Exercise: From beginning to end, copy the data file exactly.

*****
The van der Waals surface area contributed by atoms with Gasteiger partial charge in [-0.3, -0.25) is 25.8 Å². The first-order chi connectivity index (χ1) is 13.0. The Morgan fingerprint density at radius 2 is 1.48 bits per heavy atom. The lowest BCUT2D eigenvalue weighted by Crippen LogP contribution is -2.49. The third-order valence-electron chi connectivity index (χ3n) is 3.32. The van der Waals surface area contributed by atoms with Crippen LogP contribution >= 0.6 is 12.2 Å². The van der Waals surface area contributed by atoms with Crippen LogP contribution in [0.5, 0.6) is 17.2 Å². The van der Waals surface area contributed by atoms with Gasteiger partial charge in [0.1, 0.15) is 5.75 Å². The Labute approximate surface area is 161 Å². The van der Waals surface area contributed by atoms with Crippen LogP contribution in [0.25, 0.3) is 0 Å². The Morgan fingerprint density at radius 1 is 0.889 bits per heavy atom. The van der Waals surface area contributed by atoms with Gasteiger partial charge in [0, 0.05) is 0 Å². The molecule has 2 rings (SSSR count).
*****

The van der Waals surface area contributed by atoms with Gasteiger partial charge in [-0.3, -0.25) is 25.8 Å². The first-order chi connectivity index (χ1) is 13.0. The Morgan fingerprint density at radius 2 is 1.48 bits per heavy atom. The lowest BCUT2D eigenvalue weighted by Crippen LogP contribution is -2.49. The third-order valence-electron chi connectivity index (χ3n) is 3.32. The van der Waals surface area contributed by atoms with Crippen LogP contribution >= 0.6 is 12.2 Å². The van der Waals surface area contributed by atoms with Crippen LogP contribution in [0.5, 0.6) is 17.2 Å². The van der Waals surface area contributed by atoms with Gasteiger partial charge in [0.1, 0.15) is 5.75 Å². The Labute approximate surface area is 161 Å². The van der Waals surface area contributed by atoms with Crippen LogP contribution in [0.25, 0.3) is 0 Å². The Morgan fingerprint density at radius 1 is 0.889 bits per heavy atom. The van der Waals surface area contributed by atoms with Gasteiger partial charge in [0, 0.05) is 0 Å². The molecule has 2 rings (SSSR count).